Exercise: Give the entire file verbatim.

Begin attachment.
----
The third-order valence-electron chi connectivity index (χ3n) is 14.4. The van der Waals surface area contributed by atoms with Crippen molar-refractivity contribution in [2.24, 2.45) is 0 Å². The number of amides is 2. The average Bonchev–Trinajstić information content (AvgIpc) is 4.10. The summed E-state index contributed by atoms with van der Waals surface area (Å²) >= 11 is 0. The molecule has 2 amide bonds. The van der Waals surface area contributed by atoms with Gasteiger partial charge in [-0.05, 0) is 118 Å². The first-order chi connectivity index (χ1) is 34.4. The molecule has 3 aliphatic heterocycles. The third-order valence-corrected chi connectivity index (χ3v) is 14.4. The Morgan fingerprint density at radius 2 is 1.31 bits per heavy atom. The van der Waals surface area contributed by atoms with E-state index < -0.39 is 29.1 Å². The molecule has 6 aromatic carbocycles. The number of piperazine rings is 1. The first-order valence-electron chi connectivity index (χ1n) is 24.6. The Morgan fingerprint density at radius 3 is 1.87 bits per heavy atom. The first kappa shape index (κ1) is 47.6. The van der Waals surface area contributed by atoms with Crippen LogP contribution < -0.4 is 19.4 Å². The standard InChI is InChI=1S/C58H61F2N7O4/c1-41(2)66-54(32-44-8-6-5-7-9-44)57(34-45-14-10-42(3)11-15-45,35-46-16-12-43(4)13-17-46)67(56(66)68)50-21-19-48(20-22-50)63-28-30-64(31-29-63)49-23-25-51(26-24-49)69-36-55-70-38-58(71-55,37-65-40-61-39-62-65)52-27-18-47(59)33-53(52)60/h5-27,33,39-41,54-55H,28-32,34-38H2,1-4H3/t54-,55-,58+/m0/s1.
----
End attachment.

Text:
The third-order valence-electron chi connectivity index (χ3n) is 14.4. The van der Waals surface area contributed by atoms with Crippen molar-refractivity contribution in [2.24, 2.45) is 0 Å². The number of amides is 2. The average Bonchev–Trinajstić information content (AvgIpc) is 4.10. The summed E-state index contributed by atoms with van der Waals surface area (Å²) >= 11 is 0. The molecule has 2 amide bonds. The van der Waals surface area contributed by atoms with Gasteiger partial charge in [-0.05, 0) is 118 Å². The first-order chi connectivity index (χ1) is 34.4. The molecule has 3 aliphatic heterocycles. The third-order valence-corrected chi connectivity index (χ3v) is 14.4. The Morgan fingerprint density at radius 2 is 1.31 bits per heavy atom. The van der Waals surface area contributed by atoms with E-state index < -0.39 is 29.1 Å². The molecule has 6 aromatic carbocycles. The number of piperazine rings is 1. The first-order valence-electron chi connectivity index (χ1n) is 24.6. The Morgan fingerprint density at radius 3 is 1.87 bits per heavy atom. The first kappa shape index (κ1) is 47.6. The van der Waals surface area contributed by atoms with Crippen LogP contribution < -0.4 is 19.4 Å². The standard InChI is InChI=1S/C58H61F2N7O4/c1-41(2)66-54(32-44-8-6-5-7-9-44)57(34-45-14-10-42(3)11-15-45,35-46-16-12-43(4)13-17-46)67(56(66)68)50-21-19-48(20-22-50)63-28-30-64(31-29-63)49-23-25-51(26-24-49)69-36-55-70-38-58(71-55,37-65-40-61-39-62-65)52-27-18-47(59)33-53(52)60/h5-27,33,39-41,54-55H,28-32,34-38H2,1-4H3/t54-,55-,58+/m0/s1.